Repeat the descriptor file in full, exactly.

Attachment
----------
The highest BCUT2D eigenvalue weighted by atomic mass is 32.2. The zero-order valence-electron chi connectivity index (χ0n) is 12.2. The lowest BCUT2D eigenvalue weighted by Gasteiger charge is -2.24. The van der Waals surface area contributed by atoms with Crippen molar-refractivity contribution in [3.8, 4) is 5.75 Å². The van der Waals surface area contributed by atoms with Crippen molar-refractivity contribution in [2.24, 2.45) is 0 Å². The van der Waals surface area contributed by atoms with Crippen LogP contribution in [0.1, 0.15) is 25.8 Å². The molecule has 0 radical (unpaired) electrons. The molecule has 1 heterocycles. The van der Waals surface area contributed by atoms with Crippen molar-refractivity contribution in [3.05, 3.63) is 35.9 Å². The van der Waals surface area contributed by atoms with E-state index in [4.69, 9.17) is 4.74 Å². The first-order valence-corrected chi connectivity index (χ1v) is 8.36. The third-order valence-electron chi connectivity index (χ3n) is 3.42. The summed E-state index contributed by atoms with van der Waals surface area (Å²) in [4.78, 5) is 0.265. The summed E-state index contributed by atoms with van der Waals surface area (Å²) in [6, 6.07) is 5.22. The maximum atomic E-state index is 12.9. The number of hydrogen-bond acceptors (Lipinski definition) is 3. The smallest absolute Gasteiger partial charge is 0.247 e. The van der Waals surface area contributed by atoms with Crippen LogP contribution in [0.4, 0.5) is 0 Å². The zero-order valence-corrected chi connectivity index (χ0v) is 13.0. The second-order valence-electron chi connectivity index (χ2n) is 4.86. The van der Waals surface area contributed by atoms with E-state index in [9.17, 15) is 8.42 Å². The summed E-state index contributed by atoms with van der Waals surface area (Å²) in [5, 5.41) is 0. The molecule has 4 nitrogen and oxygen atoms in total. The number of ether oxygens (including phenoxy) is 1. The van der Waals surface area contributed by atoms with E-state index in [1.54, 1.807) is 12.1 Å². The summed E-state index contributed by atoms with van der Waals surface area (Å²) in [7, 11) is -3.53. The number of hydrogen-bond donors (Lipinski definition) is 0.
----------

The highest BCUT2D eigenvalue weighted by atomic mass is 32.2. The zero-order valence-electron chi connectivity index (χ0n) is 12.2. The lowest BCUT2D eigenvalue weighted by Gasteiger charge is -2.24. The van der Waals surface area contributed by atoms with Crippen molar-refractivity contribution in [3.8, 4) is 5.75 Å². The van der Waals surface area contributed by atoms with Crippen molar-refractivity contribution in [2.24, 2.45) is 0 Å². The van der Waals surface area contributed by atoms with Crippen LogP contribution in [0.1, 0.15) is 25.8 Å². The molecule has 0 radical (unpaired) electrons. The molecule has 1 heterocycles. The van der Waals surface area contributed by atoms with Crippen molar-refractivity contribution in [3.05, 3.63) is 35.9 Å². The van der Waals surface area contributed by atoms with E-state index in [4.69, 9.17) is 4.74 Å². The first-order valence-corrected chi connectivity index (χ1v) is 8.36. The third-order valence-electron chi connectivity index (χ3n) is 3.42. The summed E-state index contributed by atoms with van der Waals surface area (Å²) in [4.78, 5) is 0.265. The summed E-state index contributed by atoms with van der Waals surface area (Å²) in [6, 6.07) is 5.22. The maximum atomic E-state index is 12.9. The number of hydrogen-bond acceptors (Lipinski definition) is 3. The smallest absolute Gasteiger partial charge is 0.247 e. The van der Waals surface area contributed by atoms with Crippen LogP contribution in [0.4, 0.5) is 0 Å². The zero-order valence-corrected chi connectivity index (χ0v) is 13.0. The second-order valence-electron chi connectivity index (χ2n) is 4.86. The van der Waals surface area contributed by atoms with E-state index in [9.17, 15) is 8.42 Å². The summed E-state index contributed by atoms with van der Waals surface area (Å²) in [5, 5.41) is 0. The molecule has 4 nitrogen and oxygen atoms in total. The number of ether oxygens (including phenoxy) is 1. The van der Waals surface area contributed by atoms with E-state index in [1.54, 1.807) is 12.1 Å². The summed E-state index contributed by atoms with van der Waals surface area (Å²) in [7, 11) is -3.53. The number of hydrogen-bond donors (Lipinski definition) is 0.